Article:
Hellbound? - Buy from Amazon
Hellbound? is a documentary that sets out to answer two simple questions. Why is there Hell? And who goes there? I am fully aware that while those questions can be stated simply, they are far from simple questions. Filmmaker Kevin Miller travels around the United States, and the world, talking to various individuals about their ideas of Hell and who goes there. Will it engage religious moviegoers? Will it have wider appeal?
Before I get to the review, I should make note of a couple of issues that might make the reader question my bias towards this film. Firstly, like Robert McKee, I am an atheist, so I'm definitely looking at this from an outsider's point of view. That said, while I don't believe in Zeus either, I could be drawn into a documentary about ancient Greek civilization and how their religion played a key role in their lives, if it is well made. Secondly, the filmmaker, Kevin Miller, is Canadian, and I have a well-known pro-Canada bias. However, not only is Kevin Miller Canadian, he and I live in the same town and he goes to the same church my dad goes to.
After a brief interview with the people from Westboro Baptish Church, Kevin Miller heads to Robert McKee, a screenwriter and an atheist. Although he is not a Christian anymore, he grew up in that faith and believes eternal Hell is necessary for that faith. Kevin Miller then talks to Rob Bell, who wrote the book, Love Wins, which discusses the idea that Hell isn't eternal. He thinks that even those in Hell can find God's grace and that everyone is going to Heaven, eventually. Needless to say, this caused quite a stir in theological circles. Other people interviewed include Universalists, who follow a faith similar to Rob Bell's, to more "traditionalist" Christians. I put traditionalist in quotes, because we also hear from Biblical scholars, who try and shed light on the history of the Judeo-Christian faith. What is seen as traditional now wasn't always the dominant view on Hell. There are also interviews from Archbishop Lazar Puhalo, an Orthodox priest; some youth ministers who run a Hell House in an attempt to scare people away from Hell; as well as Copenhell, a heavy metal festival in Copenhagen, Denmark. It's an eclectic mix of interviewees.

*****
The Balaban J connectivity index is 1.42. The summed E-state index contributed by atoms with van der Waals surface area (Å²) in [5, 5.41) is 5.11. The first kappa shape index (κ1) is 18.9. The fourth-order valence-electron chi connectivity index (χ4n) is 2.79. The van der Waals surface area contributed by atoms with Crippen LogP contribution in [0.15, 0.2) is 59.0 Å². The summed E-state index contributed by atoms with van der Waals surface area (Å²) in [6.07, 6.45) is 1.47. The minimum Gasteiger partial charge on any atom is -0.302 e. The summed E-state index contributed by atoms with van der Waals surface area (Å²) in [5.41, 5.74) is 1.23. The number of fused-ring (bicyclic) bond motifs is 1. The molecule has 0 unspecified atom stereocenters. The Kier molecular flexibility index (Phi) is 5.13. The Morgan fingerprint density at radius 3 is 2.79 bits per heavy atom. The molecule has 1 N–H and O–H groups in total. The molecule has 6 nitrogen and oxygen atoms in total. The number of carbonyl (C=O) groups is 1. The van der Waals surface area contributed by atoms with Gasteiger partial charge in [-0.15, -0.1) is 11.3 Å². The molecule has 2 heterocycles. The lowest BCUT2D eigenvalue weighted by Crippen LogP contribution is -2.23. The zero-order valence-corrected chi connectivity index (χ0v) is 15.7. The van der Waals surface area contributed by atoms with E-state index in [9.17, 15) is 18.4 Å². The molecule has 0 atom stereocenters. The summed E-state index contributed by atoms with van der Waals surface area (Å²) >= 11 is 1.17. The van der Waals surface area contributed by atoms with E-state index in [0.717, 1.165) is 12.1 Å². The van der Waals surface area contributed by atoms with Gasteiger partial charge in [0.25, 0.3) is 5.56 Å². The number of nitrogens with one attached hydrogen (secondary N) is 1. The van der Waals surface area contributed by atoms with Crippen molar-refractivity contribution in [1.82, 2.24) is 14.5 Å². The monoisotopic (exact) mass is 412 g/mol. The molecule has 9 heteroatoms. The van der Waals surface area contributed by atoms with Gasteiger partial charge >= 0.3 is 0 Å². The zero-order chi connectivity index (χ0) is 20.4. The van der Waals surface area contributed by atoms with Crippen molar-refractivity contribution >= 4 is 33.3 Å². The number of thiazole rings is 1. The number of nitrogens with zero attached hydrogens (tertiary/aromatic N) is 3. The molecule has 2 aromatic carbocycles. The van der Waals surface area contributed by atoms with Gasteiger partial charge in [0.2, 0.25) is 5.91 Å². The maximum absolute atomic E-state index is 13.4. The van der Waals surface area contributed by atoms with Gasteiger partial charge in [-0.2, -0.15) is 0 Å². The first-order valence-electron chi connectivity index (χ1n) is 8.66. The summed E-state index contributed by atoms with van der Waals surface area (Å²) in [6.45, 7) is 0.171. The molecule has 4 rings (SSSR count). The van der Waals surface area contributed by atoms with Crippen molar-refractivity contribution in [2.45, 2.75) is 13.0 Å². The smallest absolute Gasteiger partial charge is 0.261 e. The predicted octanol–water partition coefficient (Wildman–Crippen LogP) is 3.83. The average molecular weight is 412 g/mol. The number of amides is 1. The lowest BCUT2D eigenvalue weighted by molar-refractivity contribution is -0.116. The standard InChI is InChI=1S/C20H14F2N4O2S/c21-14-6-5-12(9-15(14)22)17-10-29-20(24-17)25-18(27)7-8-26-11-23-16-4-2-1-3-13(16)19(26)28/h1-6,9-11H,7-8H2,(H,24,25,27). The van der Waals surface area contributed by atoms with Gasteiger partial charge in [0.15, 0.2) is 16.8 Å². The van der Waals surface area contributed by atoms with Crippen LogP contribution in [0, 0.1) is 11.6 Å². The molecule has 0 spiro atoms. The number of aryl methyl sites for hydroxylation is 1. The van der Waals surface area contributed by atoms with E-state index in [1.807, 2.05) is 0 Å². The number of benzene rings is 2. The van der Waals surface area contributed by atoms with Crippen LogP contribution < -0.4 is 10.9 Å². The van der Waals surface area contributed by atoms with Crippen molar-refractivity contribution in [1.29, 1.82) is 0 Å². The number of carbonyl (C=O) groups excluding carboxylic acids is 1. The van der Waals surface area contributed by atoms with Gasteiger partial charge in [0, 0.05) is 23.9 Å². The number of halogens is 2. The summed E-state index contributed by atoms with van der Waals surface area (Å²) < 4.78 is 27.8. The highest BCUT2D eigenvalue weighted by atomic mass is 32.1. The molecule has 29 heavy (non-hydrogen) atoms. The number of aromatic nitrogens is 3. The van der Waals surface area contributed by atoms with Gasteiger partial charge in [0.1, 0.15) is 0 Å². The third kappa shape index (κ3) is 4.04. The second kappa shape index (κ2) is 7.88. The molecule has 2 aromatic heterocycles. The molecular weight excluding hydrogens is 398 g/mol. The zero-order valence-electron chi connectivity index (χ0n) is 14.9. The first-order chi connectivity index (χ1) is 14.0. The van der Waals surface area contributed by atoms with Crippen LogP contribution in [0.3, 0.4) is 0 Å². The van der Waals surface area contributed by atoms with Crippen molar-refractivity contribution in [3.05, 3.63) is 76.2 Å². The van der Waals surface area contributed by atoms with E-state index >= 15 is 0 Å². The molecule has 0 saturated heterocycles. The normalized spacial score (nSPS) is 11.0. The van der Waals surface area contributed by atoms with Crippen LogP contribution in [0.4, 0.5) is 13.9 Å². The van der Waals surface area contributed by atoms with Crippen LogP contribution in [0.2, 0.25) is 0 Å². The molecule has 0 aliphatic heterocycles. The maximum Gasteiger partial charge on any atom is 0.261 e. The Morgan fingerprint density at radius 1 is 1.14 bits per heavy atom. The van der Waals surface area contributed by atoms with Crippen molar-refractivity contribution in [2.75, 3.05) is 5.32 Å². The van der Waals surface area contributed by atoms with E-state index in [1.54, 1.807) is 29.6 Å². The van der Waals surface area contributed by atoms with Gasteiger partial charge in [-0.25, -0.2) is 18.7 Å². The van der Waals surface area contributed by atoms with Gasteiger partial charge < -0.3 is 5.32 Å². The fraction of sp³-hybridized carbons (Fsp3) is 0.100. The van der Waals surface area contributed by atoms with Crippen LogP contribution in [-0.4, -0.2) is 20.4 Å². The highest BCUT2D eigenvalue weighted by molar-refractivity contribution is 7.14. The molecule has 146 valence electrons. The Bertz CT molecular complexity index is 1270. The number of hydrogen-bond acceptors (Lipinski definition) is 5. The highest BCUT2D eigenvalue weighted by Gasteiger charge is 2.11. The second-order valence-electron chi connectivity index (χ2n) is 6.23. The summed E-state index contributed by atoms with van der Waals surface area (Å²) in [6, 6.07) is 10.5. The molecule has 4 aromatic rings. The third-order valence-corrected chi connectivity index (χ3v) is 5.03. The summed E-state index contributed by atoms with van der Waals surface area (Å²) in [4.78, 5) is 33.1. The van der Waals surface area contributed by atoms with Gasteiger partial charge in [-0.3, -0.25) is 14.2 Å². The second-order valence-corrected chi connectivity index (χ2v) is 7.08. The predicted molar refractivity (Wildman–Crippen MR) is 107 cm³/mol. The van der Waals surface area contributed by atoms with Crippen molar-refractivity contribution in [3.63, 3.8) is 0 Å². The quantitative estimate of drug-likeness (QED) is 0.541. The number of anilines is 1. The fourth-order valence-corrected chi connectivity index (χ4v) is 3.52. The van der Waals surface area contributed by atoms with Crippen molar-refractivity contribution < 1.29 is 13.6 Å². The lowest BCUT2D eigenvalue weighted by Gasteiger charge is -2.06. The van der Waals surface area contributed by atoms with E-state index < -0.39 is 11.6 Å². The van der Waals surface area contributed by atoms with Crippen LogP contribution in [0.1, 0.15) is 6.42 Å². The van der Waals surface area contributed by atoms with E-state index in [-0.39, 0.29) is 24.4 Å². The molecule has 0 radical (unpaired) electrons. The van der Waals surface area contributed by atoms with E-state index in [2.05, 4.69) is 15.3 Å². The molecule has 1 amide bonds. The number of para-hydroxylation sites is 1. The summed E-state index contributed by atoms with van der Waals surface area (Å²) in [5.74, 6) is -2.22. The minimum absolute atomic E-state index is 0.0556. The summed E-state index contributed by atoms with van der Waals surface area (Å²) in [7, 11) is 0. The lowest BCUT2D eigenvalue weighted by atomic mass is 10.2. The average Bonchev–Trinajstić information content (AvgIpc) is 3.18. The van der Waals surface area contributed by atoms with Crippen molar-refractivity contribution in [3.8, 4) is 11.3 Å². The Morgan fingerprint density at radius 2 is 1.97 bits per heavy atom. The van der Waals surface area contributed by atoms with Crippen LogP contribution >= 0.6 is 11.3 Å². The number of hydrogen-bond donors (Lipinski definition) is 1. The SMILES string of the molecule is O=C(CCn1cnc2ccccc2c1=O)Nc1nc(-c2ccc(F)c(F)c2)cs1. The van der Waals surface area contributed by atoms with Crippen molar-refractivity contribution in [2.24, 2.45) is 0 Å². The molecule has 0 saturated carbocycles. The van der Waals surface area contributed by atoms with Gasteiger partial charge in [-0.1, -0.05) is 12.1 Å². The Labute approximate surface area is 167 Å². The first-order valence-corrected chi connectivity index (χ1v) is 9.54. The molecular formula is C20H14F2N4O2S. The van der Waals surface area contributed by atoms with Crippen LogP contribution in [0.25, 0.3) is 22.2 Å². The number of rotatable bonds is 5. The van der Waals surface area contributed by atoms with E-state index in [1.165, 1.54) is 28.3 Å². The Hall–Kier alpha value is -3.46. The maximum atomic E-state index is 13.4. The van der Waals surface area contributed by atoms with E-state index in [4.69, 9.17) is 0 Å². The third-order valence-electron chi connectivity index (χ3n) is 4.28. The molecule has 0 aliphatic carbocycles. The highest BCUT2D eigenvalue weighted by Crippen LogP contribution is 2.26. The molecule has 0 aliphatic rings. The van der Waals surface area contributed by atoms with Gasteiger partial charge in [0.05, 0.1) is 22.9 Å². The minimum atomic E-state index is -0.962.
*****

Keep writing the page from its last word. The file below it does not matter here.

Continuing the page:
Kevin Miller is an incredibly lucky person. He releases a movie about Hell on DVD the same week the new Pope says even Atheists go to Heaven. The topic of the movie is suddenly incredibly relevant in the Christian faith. There are quite a wide variety of interviewees in the film, although I don't think it is unfair to say some of them are given more weight than others. Granted, it is also not unfair that this happened. Let's face facts: the Westboro Baptist Church are a bunch of crackpots and should be treated as such. In fact, some people complained that merely including them in the movie gives them too much credit. However, I think they are a great example of how there is sometimes an inverse relationship between how sure you are in an answer and how much weight you should be given in a debate, and this is a point Kevin Miller wanted to make. I especially enjoyed the more academic areas that were discussed in the movie. I learned a lot about Gehenna, for instance.
If you are a Christian and are interested in this subject, it is presented here in an in-depth enough fashion that you should certainly check out the film. Even if you are not a Christian, but are merely interested in their beliefs from as an outsider, it is still worth checking out.
Extras include an audio commentary track with Kevin Miller, who has a lot of information to give about the filmmaking process and the number of interviewees involved in the movie. It's a great listen. There are also ten deleted / extended interviews.
Hellbound? is a film about religion, which is a very controversial subject. Not only that, it takes a controversial subject within that controversial subject, the nature of Hell, and deals with it in a very evenhanded way. There are better than expected extras on the DVD and those interested in religious documentaries in general should pick it up.
- Submitted by: C.S.Strowbridge
Date posted: 2013-05-27